Thanks to the new generations of Boeing 787 and Airbus 350 XWB airliners, aeronautics will soon account for half of the annual consumption of titanium, and mainly the application of civil aviation where the engine parts and airframe structures are mainly composed of titanium alloy. For instance, the new composite structures of the A350 and B787 use larger quantities of titanium alloy parts (15 to 18% of the total weight) due to the better compatibility of titanium with CFRP composite.

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Why choose titanium ?

Commercial aerospace has been booming since the 80’s. Over the years, increase in passengers, comfort, security requirements have led manufacturers to improve fuel efficiency to respond to evolving environmental impositions. This has resulted in the significant weight reduction of aircrafts, most notably through the use of new materials like fiber-reinforced composites.

Due to their remarkable compatibility, the rise of composite materials has led to a wider use of titanium alloys and others technical alloys in airframe structures in modern commercial and military aircrafts, but also in spatial, defense and racing cars.

Lowering materials buy to fly ratio is an ongoing concern in the industry, with technical metals BTF ratio still close to 100/10 today.

  1. Excellent resistance to erosion and corrosion 

  2. High mechanical properties maintained up to 600°C and excellent adhesion to coating materials

  3. Elevated electrical and thermal conductivity  

  4. Strength to weight ratio 

Titanium for high-performance industries


Titanium is a material of choice for airliner designers as it has excellent mechanical properties (corrosion resistance and mechanical fatigue). Present in the structural parts and engines of all aircraft, titanium competes with steel and aluminium alloys up to 600°C.

The cost of titanium can be a barrier due to material losses. Aerometals & Alloys is committed to reducing scrap rates and therefore the cost of its titanium through innovative solutions (cutting, extrusion…) and through renowned partnerships.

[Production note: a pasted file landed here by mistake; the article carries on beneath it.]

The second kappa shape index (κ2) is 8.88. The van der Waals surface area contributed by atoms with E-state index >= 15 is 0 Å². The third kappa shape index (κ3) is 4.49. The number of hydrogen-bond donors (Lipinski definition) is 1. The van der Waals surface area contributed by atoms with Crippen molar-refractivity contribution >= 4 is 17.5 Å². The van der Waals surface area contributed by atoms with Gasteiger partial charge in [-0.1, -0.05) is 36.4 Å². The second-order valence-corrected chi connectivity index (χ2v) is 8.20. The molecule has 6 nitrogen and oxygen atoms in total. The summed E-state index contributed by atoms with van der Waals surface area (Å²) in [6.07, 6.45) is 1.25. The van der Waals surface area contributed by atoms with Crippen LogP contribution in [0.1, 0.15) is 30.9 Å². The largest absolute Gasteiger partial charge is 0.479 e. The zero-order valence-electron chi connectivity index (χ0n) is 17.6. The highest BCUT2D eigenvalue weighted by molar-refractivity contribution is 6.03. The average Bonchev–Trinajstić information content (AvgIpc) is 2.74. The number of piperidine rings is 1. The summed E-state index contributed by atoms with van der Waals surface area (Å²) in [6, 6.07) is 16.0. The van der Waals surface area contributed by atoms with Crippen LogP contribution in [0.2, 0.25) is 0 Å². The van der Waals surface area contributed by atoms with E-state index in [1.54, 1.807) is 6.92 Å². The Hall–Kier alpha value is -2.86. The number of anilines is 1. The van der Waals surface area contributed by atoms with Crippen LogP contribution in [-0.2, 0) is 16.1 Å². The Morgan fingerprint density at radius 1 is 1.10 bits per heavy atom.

The standards used for titanium sheets and plates are mainly AMS 4911, ABS 5125A, ABS 5125B, ABS 5125C, ABS 5326C, ASNA 3304, ABS 5142A, LN 9297.


Fighter aircraft are particularly prone to impact. This is why certain parts, such as slats and canard planes, require the use of titanium.

It is also used as armour on fighter aircraft cockpits where its mechanical properties along with its resistance to corrosion and fire are paramount.


One of the most widely used alloys in aircraft engines, apart from Inconel 718, is Grade 5 titanium (Ti6Al4V). Appreciated for its fatigue resistance, toughness at extreme temperatures (up to 380°C.), and high hardness-to-ductility ratio, Grade 5 TA6V has excellent corrosion resistance, making it an indispensable asset in engine design.

TA6V is suitable for all delicate parts and components exposed to high and low temperatures, such as fasteners, discs, hubs, spacers, seals, compressor blades and complex components in jet and turbo engines.


In the form of thin sheets, plates or bars, titanium provides helicopters with a structure that is extremely resistant to marine and desert environments.

On titanium parts such as the rotor, the helicopter will be more resistant to fatigue, especially during long periods of high speed or aerial lifts.